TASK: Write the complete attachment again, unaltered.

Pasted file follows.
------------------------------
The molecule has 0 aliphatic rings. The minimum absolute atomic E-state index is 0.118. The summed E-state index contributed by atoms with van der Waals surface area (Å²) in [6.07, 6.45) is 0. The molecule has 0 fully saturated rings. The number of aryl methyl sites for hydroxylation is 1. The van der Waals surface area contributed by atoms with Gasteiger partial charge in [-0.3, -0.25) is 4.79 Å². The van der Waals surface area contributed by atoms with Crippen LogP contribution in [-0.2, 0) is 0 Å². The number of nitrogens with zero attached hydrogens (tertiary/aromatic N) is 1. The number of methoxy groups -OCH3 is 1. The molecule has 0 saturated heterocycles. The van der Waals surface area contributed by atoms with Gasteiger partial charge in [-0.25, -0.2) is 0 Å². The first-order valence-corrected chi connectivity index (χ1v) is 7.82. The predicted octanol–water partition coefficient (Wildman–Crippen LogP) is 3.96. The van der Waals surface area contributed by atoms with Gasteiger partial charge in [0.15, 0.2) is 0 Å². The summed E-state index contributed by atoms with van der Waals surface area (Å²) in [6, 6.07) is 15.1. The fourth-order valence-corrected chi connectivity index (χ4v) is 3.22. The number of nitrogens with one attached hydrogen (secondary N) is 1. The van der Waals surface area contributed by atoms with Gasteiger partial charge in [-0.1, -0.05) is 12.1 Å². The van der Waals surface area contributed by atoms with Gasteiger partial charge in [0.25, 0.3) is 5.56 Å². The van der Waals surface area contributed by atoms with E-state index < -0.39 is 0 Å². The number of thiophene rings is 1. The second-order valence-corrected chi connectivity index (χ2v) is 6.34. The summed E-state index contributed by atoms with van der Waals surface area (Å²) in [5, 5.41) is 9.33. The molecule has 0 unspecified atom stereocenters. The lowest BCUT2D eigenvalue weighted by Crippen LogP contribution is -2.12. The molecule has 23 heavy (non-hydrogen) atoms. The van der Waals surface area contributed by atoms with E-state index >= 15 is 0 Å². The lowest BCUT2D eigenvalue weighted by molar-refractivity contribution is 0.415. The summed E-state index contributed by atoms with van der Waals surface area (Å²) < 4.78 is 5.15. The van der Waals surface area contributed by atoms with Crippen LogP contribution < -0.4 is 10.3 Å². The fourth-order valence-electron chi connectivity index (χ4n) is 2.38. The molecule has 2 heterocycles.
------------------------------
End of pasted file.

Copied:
The molecule has 0 aliphatic rings. The minimum absolute atomic E-state index is 0.118. The summed E-state index contributed by atoms with van der Waals surface area (Å²) in [6.07, 6.45) is 0. The molecule has 0 fully saturated rings. The number of aryl methyl sites for hydroxylation is 1. The van der Waals surface area contributed by atoms with Gasteiger partial charge in [-0.3, -0.25) is 4.79 Å². The van der Waals surface area contributed by atoms with Crippen LogP contribution in [-0.2, 0) is 0 Å². The number of nitrogens with zero attached hydrogens (tertiary/aromatic N) is 1. The number of methoxy groups -OCH3 is 1. The molecule has 0 saturated heterocycles. The van der Waals surface area contributed by atoms with Gasteiger partial charge in [-0.25, -0.2) is 0 Å². The first-order valence-corrected chi connectivity index (χ1v) is 7.82. The predicted octanol–water partition coefficient (Wildman–Crippen LogP) is 3.96. The van der Waals surface area contributed by atoms with Gasteiger partial charge in [0.15, 0.2) is 0 Å². The summed E-state index contributed by atoms with van der Waals surface area (Å²) in [6, 6.07) is 15.1. The fourth-order valence-corrected chi connectivity index (χ4v) is 3.22. The number of nitrogens with one attached hydrogen (secondary N) is 1. The van der Waals surface area contributed by atoms with Gasteiger partial charge in [-0.1, -0.05) is 12.1 Å². The van der Waals surface area contributed by atoms with Gasteiger partial charge in [0.25, 0.3) is 5.56 Å². The van der Waals surface area contributed by atoms with E-state index < -0.39 is 0 Å². The number of thiophene rings is 1. The second-order valence-corrected chi connectivity index (χ2v) is 6.34. The summed E-state index contributed by atoms with van der Waals surface area (Å²) in [5, 5.41) is 9.33. The molecule has 0 unspecified atom stereocenters. The lowest BCUT2D eigenvalue weighted by Crippen LogP contribution is -2.12. The molecule has 23 heavy (non-hydrogen) atoms. The van der Waals surface area contributed by atoms with E-state index >= 15 is 0 Å². The lowest BCUT2D eigenvalue weighted by molar-refractivity contribution is 0.415. The summed E-state index contributed by atoms with van der Waals surface area (Å²) < 4.78 is 5.15. The van der Waals surface area contributed by atoms with Crippen LogP contribution < -0.4 is 10.3 Å². The fourth-order valence-electron chi connectivity index (χ4n) is 2.38. The molecule has 2 heterocycles.